Central bank Governor calls for plan to make Papua New Guinea self-sufficient in food

Image : PNG’s Central Bank Governor Loi Bakani. Credit: BAI

The Governor of the Bank of Papua New Guinea has called for a national plan to make the country self-sufficient in food production, with capacity for export. Loi Bakani outlined his proposal at last month’s National Planning Consultative Summit in Lae.

Papua New Guinea must use its comparative advantage in food, according to central bank governor, Loi Bakani.

He believes PNG should follow the lead of other Pacific and South-East Asian countries, which have been able to convert their subsistence agriculture-based economies, placing them on a development path.

‘My view is that, the objective we set is very much in line with the one that was set by some of the other developing countries—self sufficiency in food production’, he told the Summit.

‘We should produce all the food we can to feed ourselves and the future generations.’

‘The experiences of other countries point to potential economic growth of Papua New Guinea.’

Bakani’s view is echoed in the government. National Planning Minister, Richard Maru, told Business Advantage PNG last year, that each year PNG imports K3–4 billion in food that it could produce itself. The biggest item, he said, was rice, followed by dairy products from New Zealand and chicken feed from Australia.

‘We want to attract investors into sectors like coffee and palm oil,’ Maru said, ‘which have growth potential not just in terms of the primary production of the crops, but also the processing to final end product.’

 

Sustaining economic growth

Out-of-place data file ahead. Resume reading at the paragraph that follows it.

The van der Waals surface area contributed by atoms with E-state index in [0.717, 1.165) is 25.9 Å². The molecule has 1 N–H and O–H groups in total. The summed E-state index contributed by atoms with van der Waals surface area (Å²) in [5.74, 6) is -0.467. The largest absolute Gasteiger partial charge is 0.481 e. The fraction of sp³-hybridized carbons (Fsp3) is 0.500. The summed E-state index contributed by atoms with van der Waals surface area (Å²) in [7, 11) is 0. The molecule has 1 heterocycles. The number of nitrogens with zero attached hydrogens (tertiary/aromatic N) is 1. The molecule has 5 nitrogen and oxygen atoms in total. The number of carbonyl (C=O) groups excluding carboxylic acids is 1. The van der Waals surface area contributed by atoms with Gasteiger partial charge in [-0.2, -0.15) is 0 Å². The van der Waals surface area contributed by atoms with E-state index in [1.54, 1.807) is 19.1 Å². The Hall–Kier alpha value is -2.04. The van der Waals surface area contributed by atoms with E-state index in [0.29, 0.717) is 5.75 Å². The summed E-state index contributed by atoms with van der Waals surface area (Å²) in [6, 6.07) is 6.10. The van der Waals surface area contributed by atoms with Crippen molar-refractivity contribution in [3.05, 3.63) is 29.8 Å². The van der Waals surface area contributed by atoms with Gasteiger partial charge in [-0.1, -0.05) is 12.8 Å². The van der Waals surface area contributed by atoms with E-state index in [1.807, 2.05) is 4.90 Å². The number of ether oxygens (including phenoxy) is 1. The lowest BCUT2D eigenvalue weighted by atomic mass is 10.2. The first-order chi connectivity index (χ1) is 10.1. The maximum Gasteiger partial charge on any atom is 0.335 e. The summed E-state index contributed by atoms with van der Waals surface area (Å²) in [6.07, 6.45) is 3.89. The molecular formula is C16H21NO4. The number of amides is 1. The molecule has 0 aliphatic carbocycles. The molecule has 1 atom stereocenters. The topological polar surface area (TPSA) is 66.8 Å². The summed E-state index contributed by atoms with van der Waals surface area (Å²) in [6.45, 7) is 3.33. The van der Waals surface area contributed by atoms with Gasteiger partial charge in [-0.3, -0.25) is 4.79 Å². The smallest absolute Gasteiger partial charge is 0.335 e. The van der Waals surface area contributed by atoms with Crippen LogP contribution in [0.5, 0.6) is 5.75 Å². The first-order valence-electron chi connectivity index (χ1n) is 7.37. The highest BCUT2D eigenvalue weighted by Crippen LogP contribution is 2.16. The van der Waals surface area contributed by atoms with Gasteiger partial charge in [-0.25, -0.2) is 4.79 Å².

Bakani noted that after the very high growth rates during the construction and early production stages of the PNG LNG project, ‘economic growth tapered off in the last two years-2016 and 2017’.

But, he said, the experiences of other countries point to potential economic growth of Papua New Guinea—in the medium to long term—of 6-7 per cent per annum.

Subsistence farming in the Highlands. Credit: ABC

‘To achieve it, the Government has to ensure that most of the GDP generated by the plan is domestically generated.’

He warned against the financing plans of some of the Exim Banks, which ‘have a condition of foreign inputs, in the range of 80 per cent and above.’

Bakani said PNG has a significant comparative advantage in the food sector.

‘We are blessed with a large fertile land mass, excellent climatic conditions, plenty of water sources that can enable us to become self sufficient in food production for our present and the foreseeable future generations.

‘The country is in close proximity to some of the markets that are major importers of food, so that all the excess productions beyond the domestic demand can be exported.’

‘There are many other products PNG should be growing, ‘like tropical foods, fruits and vegetables, for example’.

Bakani said that as well as eggs and chicken products, dairy and milk products, there are many other products PNG should be growing, ‘like tropical foods, fruits and vegetables, for example’.

‘What we have seen in the last seven years are only the first steps in a long walk that will show the real potential of this land of ours, to feed ourselves, our future generations and the scarcity of food supply of some of our neighbours.’

 

Five-year plan

Bakani called for the government to prepare over the next five years, a detailed ‘Agricultural Development Plan’, which would outline which products could be introduced, and at what pace they would be developed in which suitable districts.

‘It will have to detail the conversion of the affected population from subsistence farmers to cash crop growers.

‘It will have to clearly define the necessary infrastructure developments that will have to be implemented, to enable this change to materialise. It will also require clearly identifying which other supporting industries and businesses will have to be developed to enable this change to happen.’

 

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